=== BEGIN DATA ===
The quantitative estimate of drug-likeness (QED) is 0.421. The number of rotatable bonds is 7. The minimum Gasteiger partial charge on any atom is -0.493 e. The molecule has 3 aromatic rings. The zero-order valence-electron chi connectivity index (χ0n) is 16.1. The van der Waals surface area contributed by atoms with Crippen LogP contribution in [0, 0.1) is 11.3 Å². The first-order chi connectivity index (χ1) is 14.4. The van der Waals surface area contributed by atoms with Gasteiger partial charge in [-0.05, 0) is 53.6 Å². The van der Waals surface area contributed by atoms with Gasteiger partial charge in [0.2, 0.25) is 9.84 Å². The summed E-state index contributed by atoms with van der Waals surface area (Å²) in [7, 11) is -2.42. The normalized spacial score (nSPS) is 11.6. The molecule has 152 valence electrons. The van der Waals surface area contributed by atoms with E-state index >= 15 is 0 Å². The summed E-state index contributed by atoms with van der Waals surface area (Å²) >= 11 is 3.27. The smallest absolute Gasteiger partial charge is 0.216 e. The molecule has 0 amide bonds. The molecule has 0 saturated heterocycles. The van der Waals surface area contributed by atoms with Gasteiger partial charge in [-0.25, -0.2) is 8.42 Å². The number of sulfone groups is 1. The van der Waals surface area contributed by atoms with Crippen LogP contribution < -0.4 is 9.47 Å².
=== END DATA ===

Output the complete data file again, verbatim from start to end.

The quantitative estimate of drug-likeness (QED) is 0.421. The number of rotatable bonds is 7. The minimum Gasteiger partial charge on any atom is -0.493 e. The molecule has 3 aromatic rings. The zero-order valence-electron chi connectivity index (χ0n) is 16.1. The van der Waals surface area contributed by atoms with Crippen LogP contribution in [0, 0.1) is 11.3 Å². The first-order chi connectivity index (χ1) is 14.4. The van der Waals surface area contributed by atoms with Gasteiger partial charge in [-0.05, 0) is 53.6 Å². The van der Waals surface area contributed by atoms with Gasteiger partial charge in [0.2, 0.25) is 9.84 Å². The summed E-state index contributed by atoms with van der Waals surface area (Å²) in [7, 11) is -2.42. The normalized spacial score (nSPS) is 11.6. The molecule has 152 valence electrons. The van der Waals surface area contributed by atoms with E-state index >= 15 is 0 Å². The summed E-state index contributed by atoms with van der Waals surface area (Å²) >= 11 is 3.27. The smallest absolute Gasteiger partial charge is 0.216 e. The molecule has 0 amide bonds. The molecule has 0 saturated heterocycles. The van der Waals surface area contributed by atoms with Gasteiger partial charge in [-0.25, -0.2) is 8.42 Å². The number of sulfone groups is 1. The van der Waals surface area contributed by atoms with Crippen LogP contribution < -0.4 is 9.47 Å².